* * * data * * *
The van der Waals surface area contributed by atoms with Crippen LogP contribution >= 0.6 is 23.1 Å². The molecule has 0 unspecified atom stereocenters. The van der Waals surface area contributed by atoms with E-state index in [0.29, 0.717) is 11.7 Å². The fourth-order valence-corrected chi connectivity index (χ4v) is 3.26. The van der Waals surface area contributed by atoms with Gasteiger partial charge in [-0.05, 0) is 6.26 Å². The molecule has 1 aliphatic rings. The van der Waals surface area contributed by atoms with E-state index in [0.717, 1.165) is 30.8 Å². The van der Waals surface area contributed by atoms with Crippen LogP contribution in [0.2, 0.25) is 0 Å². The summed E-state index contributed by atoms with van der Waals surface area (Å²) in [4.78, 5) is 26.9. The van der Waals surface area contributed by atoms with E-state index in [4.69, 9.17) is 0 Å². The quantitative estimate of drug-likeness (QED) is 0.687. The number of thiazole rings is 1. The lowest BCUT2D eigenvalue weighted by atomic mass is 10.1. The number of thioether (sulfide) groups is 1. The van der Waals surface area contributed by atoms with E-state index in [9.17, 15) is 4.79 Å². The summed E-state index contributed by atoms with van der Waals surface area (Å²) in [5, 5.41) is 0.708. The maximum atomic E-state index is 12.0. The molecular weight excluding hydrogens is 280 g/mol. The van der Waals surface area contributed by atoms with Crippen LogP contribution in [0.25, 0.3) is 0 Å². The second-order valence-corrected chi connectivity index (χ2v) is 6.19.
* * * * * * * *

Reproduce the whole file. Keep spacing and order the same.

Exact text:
The van der Waals surface area contributed by atoms with Crippen LogP contribution >= 0.6 is 23.1 Å². The molecule has 0 unspecified atom stereocenters. The van der Waals surface area contributed by atoms with E-state index in [0.29, 0.717) is 11.7 Å². The fourth-order valence-corrected chi connectivity index (χ4v) is 3.26. The van der Waals surface area contributed by atoms with Gasteiger partial charge in [-0.05, 0) is 6.26 Å². The molecule has 1 aliphatic rings. The van der Waals surface area contributed by atoms with E-state index in [0.717, 1.165) is 30.8 Å². The van der Waals surface area contributed by atoms with Crippen LogP contribution in [0.2, 0.25) is 0 Å². The summed E-state index contributed by atoms with van der Waals surface area (Å²) in [4.78, 5) is 26.9. The van der Waals surface area contributed by atoms with E-state index in [4.69, 9.17) is 0 Å². The quantitative estimate of drug-likeness (QED) is 0.687. The number of thiazole rings is 1. The lowest BCUT2D eigenvalue weighted by atomic mass is 10.1. The number of thioether (sulfide) groups is 1. The van der Waals surface area contributed by atoms with E-state index in [9.17, 15) is 4.79 Å². The summed E-state index contributed by atoms with van der Waals surface area (Å²) in [5, 5.41) is 0.708. The maximum atomic E-state index is 12.0. The molecular weight excluding hydrogens is 280 g/mol. The van der Waals surface area contributed by atoms with Crippen LogP contribution in [0.25, 0.3) is 0 Å². The second-order valence-corrected chi connectivity index (χ2v) is 6.19.